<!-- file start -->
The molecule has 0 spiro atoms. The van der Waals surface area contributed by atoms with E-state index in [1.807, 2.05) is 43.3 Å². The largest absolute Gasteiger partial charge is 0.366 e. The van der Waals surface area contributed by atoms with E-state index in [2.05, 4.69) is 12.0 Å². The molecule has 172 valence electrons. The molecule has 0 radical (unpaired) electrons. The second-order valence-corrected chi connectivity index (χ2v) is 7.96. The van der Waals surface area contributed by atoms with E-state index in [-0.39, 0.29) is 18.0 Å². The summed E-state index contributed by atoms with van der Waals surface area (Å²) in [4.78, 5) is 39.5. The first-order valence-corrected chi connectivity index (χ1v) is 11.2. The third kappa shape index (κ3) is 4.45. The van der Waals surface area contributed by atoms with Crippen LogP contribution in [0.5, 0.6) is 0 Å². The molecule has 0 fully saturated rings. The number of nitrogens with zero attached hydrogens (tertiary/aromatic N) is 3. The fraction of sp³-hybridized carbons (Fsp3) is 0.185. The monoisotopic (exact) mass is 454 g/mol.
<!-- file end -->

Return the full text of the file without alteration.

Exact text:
The molecule has 0 spiro atoms. The van der Waals surface area contributed by atoms with E-state index in [1.807, 2.05) is 43.3 Å². The largest absolute Gasteiger partial charge is 0.366 e. The van der Waals surface area contributed by atoms with E-state index in [2.05, 4.69) is 12.0 Å². The molecule has 172 valence electrons. The molecule has 0 radical (unpaired) electrons. The second-order valence-corrected chi connectivity index (χ2v) is 7.96. The van der Waals surface area contributed by atoms with E-state index in [-0.39, 0.29) is 18.0 Å². The summed E-state index contributed by atoms with van der Waals surface area (Å²) in [4.78, 5) is 39.5. The first-order valence-corrected chi connectivity index (χ1v) is 11.2. The third kappa shape index (κ3) is 4.45. The van der Waals surface area contributed by atoms with Crippen LogP contribution in [0.5, 0.6) is 0 Å². The molecule has 0 fully saturated rings. The number of nitrogens with zero attached hydrogens (tertiary/aromatic N) is 3. The fraction of sp³-hybridized carbons (Fsp3) is 0.185. The monoisotopic (exact) mass is 454 g/mol.